A hairstylist in the Adelaide CBD who allegedly treated a transgender client with “transphobic” and “abhorrent” comments in January 2016 is apologizing to the transgender woman who sued her, saying she was wrong.
Kim Smith, who is currently on the run, is currently in police custody after the woman’s lawyer alleged the barber’s comments had made her feel uncomfortable and unsafe.
“I am very proud of myself for being able to stand up for myself, and I am also very proud that I am able to speak my mind,” Ms Smith told the ABC on Tuesday.
“It is a very difficult time for me.
I am extremely remorseful and very angry at myself for saying the things that I did and to my client, for saying those things.”
The words that I said were absolutely inappropriate, and it was hurtful to the person who I was dealing with.””
It hurt a lot of people, especially transgender people, to be treated that way.
“Ms Smith said the barbershop incident was “one of the most traumatic things I have ever done”.”
It’s not that I was rude or anything like that, I was just trying to make sure that we are going to be able to do our job,” she said.”
There was a trans person that was going to do their hair and there was a transgender person that wasn’t.
“That’s what they wanted to do.
It was just a transphobic comment that they made.”
When you’re talking about people that are just in a transition process, they are very sensitive about things like that.
“Ms. Smith said she was a woman of her word when she approached the barbie to try to change her hair.”
She had already been on hormone therapy and was undergoing some surgery, but she was still a very feminine looking woman.
I just wanted to make her feel comfortable, so I put my hands on her back and started to do some work on her hair.
“Ms, Smith said her client felt uncomfortable because she was “very feminine”.”
I think she was feeling really unsafe,” she told the television station.”
Because of the transition process and all of the surgeries, they didn’t really like her hair, they thought she was going bald.
“They said it wasn’t really her hair that they were interested in.”
“So she told me, ‘I want to do my hair differently, I want to cut it more.'”
She wanted to be really good at her job.”‘
She was like a ghost’: Transgender woman’s ordeal ‘unprecedented’The incident happened in January last year and Ms Smith said it had affected her professionally and emotionally.”
Her body felt so uncomfortable, she felt like she was being violated, like she had just been assaulted,” Ms. Smith told ABC Radio Adelaide.”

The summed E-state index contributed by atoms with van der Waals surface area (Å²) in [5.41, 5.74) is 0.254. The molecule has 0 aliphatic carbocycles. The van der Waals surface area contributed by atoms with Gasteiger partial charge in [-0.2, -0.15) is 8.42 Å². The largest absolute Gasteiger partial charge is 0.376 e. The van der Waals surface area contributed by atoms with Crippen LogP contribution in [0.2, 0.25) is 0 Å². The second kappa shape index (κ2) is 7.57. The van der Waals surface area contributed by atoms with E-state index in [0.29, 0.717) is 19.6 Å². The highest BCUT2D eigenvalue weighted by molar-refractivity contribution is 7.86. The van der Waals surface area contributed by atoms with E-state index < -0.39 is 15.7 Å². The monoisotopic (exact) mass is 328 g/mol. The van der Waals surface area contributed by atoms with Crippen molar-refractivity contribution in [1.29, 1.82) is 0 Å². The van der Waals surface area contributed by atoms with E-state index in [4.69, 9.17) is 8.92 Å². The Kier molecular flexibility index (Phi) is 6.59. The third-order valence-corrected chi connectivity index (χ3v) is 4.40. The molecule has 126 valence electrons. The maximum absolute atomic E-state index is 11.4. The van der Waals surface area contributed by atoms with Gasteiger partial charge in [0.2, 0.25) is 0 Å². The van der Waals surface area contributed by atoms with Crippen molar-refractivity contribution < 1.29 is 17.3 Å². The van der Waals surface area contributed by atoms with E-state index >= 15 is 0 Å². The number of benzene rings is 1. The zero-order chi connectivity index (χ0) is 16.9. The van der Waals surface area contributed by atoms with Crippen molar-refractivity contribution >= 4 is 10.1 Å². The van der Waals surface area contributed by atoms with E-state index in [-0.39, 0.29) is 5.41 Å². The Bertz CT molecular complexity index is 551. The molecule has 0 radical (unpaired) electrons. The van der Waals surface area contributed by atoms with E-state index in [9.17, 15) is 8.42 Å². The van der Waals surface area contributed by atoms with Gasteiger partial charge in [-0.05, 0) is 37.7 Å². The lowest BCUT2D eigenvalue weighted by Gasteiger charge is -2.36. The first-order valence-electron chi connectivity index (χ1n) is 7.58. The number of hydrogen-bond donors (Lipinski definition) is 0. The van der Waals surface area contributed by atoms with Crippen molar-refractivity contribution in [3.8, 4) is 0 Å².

So that’s when she went to the bar, I didn’t know what to do and I said ‘I don’t want to go back, it’s too scary’.””
She said ‘What do you mean, I don’t like you anymore?’
She said she wasn’t sure what was happening and I was like ‘No, no, no’.
“She just kept saying ‘I’m not sure what’s happening’.”
Then I started to ask her, ‘Are you sure that’s okay?’
And she said ‘No’, ‘I need to be sure’.”‘
I am still trying to find my way’: Transgender victim ‘still has a lot to learn’The case has raised concerns about the role of transgender people in the workplace and how employers handle gender dysphoria and gender-variant people.”
In the workplace, when you’re a trans employee you’re still in a lot more danger because you’re constantly confronted by other trans employees,” Ms Simeone said.’
It’s still a big issue’Ms Smith is currently appealing the case to the Human Rights Tribunal of Western Australia, and is appealing against a decision to strip her of her Australian citizenship.”
My client is still in the process of trying to come up with an answer to why she is still here,” she wrote on her Facebook page.”
If you are a transgender woman and you’re looking for support, please go to the website of the Human Right Commission and ask for a lawyer.
I will not be able get through to you until I am legally recognised and have the right to my Australian citizenship.
“Ms Simeon said she had been “shocked” by the court case, which was “unprecision” and said she hoped the tribunal would “make a difference”.”
She has had an experience that has been extremely traumatic, and she’s still trying in her own way to find her way,” Ms Himeon told ABC Adelaide.”[It’s] still a huge